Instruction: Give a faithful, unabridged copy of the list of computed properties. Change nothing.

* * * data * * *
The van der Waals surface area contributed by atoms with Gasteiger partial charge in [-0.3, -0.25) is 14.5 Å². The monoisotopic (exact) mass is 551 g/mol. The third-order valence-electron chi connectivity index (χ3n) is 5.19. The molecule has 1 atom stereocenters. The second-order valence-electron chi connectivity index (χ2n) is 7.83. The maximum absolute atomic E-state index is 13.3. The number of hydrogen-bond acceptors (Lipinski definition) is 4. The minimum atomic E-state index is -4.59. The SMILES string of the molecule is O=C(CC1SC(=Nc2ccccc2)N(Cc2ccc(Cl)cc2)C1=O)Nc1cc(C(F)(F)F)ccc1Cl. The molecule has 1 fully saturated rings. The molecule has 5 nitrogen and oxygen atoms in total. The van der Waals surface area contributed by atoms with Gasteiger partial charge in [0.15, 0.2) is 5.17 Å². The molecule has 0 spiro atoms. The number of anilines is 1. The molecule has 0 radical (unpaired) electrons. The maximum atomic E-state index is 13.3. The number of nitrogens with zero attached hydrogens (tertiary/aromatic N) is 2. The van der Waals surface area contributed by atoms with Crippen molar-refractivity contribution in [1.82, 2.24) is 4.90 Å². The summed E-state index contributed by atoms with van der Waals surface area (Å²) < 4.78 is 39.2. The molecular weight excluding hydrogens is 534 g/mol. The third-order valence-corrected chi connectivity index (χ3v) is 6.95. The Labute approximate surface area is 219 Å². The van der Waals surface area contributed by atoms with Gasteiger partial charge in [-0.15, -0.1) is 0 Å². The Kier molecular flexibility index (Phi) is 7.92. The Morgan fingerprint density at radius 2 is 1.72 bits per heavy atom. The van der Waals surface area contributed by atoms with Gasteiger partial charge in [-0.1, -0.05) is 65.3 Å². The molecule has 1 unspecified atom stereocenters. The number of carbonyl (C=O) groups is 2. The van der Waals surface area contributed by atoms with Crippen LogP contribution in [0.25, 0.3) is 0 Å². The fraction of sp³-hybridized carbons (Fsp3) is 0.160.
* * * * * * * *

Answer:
The van der Waals surface area contributed by atoms with Gasteiger partial charge in [-0.3, -0.25) is 14.5 Å². The monoisotopic (exact) mass is 551 g/mol. The third-order valence-electron chi connectivity index (χ3n) is 5.19. The molecule has 1 atom stereocenters. The second-order valence-electron chi connectivity index (χ2n) is 7.83. The maximum absolute atomic E-state index is 13.3. The number of hydrogen-bond acceptors (Lipinski definition) is 4. The minimum atomic E-state index is -4.59. The SMILES string of the molecule is O=C(CC1SC(=Nc2ccccc2)N(Cc2ccc(Cl)cc2)C1=O)Nc1cc(C(F)(F)F)ccc1Cl. The molecule has 1 fully saturated rings. The molecule has 5 nitrogen and oxygen atoms in total. The van der Waals surface area contributed by atoms with Gasteiger partial charge in [0.15, 0.2) is 5.17 Å². The molecule has 0 spiro atoms. The number of anilines is 1. The molecule has 0 radical (unpaired) electrons. The maximum atomic E-state index is 13.3. The number of nitrogens with zero attached hydrogens (tertiary/aromatic N) is 2. The van der Waals surface area contributed by atoms with Crippen molar-refractivity contribution in [1.82, 2.24) is 4.90 Å². The summed E-state index contributed by atoms with van der Waals surface area (Å²) < 4.78 is 39.2. The molecular weight excluding hydrogens is 534 g/mol. The third-order valence-corrected chi connectivity index (χ3v) is 6.95. The Labute approximate surface area is 219 Å². The van der Waals surface area contributed by atoms with Gasteiger partial charge in [-0.15, -0.1) is 0 Å². The Kier molecular flexibility index (Phi) is 7.92. The Morgan fingerprint density at radius 2 is 1.72 bits per heavy atom. The van der Waals surface area contributed by atoms with Gasteiger partial charge in [-0.1, -0.05) is 65.3 Å². The molecule has 1 unspecified atom stereocenters. The number of carbonyl (C=O) groups is 2. The van der Waals surface area contributed by atoms with Crippen LogP contribution in [0.25, 0.3) is 0 Å². The fraction of sp³-hybridized carbons (Fsp3) is 0.160.